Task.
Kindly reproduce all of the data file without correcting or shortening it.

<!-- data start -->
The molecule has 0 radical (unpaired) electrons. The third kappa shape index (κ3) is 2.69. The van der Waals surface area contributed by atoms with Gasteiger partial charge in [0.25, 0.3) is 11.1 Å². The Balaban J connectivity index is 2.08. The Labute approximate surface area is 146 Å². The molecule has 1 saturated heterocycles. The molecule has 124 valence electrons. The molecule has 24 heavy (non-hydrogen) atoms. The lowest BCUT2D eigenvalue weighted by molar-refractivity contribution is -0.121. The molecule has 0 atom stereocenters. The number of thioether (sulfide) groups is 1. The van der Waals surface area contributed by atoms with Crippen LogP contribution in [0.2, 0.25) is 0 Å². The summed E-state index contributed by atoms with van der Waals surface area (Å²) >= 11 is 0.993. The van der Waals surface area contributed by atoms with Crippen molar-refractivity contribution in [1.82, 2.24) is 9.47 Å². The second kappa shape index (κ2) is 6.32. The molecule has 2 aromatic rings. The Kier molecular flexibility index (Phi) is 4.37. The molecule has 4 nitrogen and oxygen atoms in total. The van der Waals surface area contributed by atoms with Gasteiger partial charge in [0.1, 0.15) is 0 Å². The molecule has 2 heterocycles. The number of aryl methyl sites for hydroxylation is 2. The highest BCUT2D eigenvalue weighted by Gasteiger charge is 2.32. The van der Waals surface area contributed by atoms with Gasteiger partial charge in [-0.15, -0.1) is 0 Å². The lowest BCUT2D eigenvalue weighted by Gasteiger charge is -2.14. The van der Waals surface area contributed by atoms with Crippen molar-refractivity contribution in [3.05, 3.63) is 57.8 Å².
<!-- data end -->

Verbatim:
The molecule has 0 radical (unpaired) electrons. The third kappa shape index (κ3) is 2.69. The van der Waals surface area contributed by atoms with Gasteiger partial charge in [0.25, 0.3) is 11.1 Å². The Balaban J connectivity index is 2.08. The Labute approximate surface area is 146 Å². The molecule has 1 saturated heterocycles. The molecule has 124 valence electrons. The molecule has 24 heavy (non-hydrogen) atoms. The lowest BCUT2D eigenvalue weighted by molar-refractivity contribution is -0.121. The molecule has 0 atom stereocenters. The number of thioether (sulfide) groups is 1. The van der Waals surface area contributed by atoms with Crippen LogP contribution in [0.2, 0.25) is 0 Å². The summed E-state index contributed by atoms with van der Waals surface area (Å²) >= 11 is 0.993. The van der Waals surface area contributed by atoms with Crippen molar-refractivity contribution in [1.82, 2.24) is 9.47 Å². The second kappa shape index (κ2) is 6.32. The molecule has 2 aromatic rings. The Kier molecular flexibility index (Phi) is 4.37. The molecule has 4 nitrogen and oxygen atoms in total. The van der Waals surface area contributed by atoms with Gasteiger partial charge in [0.1, 0.15) is 0 Å². The molecule has 2 heterocycles. The number of aryl methyl sites for hydroxylation is 2. The highest BCUT2D eigenvalue weighted by Gasteiger charge is 2.32. The van der Waals surface area contributed by atoms with Gasteiger partial charge in [-0.15, -0.1) is 0 Å². The lowest BCUT2D eigenvalue weighted by Gasteiger charge is -2.14. The van der Waals surface area contributed by atoms with Crippen molar-refractivity contribution in [3.05, 3.63) is 57.8 Å².